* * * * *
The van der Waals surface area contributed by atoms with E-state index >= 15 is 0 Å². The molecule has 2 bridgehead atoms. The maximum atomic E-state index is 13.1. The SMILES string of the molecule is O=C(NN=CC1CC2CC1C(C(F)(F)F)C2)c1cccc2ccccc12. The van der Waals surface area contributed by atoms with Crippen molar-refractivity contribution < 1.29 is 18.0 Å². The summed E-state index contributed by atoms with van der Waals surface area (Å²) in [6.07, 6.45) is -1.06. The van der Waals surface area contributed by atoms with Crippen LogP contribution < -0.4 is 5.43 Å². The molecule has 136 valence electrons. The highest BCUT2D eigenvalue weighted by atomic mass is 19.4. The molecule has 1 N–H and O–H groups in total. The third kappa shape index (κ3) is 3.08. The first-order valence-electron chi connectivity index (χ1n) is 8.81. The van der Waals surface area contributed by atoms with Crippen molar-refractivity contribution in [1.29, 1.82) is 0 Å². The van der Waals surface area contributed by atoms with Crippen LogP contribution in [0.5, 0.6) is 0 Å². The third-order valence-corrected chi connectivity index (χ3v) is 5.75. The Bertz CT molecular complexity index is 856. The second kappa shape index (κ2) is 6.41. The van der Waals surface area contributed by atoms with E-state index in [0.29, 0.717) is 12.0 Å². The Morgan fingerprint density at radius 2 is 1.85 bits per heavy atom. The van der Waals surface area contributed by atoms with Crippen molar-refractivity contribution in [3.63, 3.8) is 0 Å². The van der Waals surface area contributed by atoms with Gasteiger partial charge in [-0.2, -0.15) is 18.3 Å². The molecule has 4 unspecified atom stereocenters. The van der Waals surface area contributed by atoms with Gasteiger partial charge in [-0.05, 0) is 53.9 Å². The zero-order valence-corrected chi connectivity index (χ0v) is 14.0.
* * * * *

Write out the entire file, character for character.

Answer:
The van der Waals surface area contributed by atoms with E-state index >= 15 is 0 Å². The molecule has 2 bridgehead atoms. The maximum atomic E-state index is 13.1. The SMILES string of the molecule is O=C(NN=CC1CC2CC1C(C(F)(F)F)C2)c1cccc2ccccc12. The van der Waals surface area contributed by atoms with Crippen molar-refractivity contribution < 1.29 is 18.0 Å². The summed E-state index contributed by atoms with van der Waals surface area (Å²) in [6.07, 6.45) is -1.06. The van der Waals surface area contributed by atoms with Crippen LogP contribution < -0.4 is 5.43 Å². The molecule has 136 valence electrons. The highest BCUT2D eigenvalue weighted by atomic mass is 19.4. The molecule has 1 N–H and O–H groups in total. The third kappa shape index (κ3) is 3.08. The first-order valence-electron chi connectivity index (χ1n) is 8.81. The van der Waals surface area contributed by atoms with Crippen molar-refractivity contribution in [1.29, 1.82) is 0 Å². The van der Waals surface area contributed by atoms with Crippen LogP contribution in [0.5, 0.6) is 0 Å². The third-order valence-corrected chi connectivity index (χ3v) is 5.75. The Bertz CT molecular complexity index is 856. The second kappa shape index (κ2) is 6.41. The van der Waals surface area contributed by atoms with E-state index in [0.29, 0.717) is 12.0 Å². The Morgan fingerprint density at radius 2 is 1.85 bits per heavy atom. The van der Waals surface area contributed by atoms with Crippen molar-refractivity contribution in [3.63, 3.8) is 0 Å². The van der Waals surface area contributed by atoms with Gasteiger partial charge in [-0.2, -0.15) is 18.3 Å². The molecule has 4 unspecified atom stereocenters. The van der Waals surface area contributed by atoms with Gasteiger partial charge in [-0.05, 0) is 53.9 Å². The zero-order valence-corrected chi connectivity index (χ0v) is 14.0.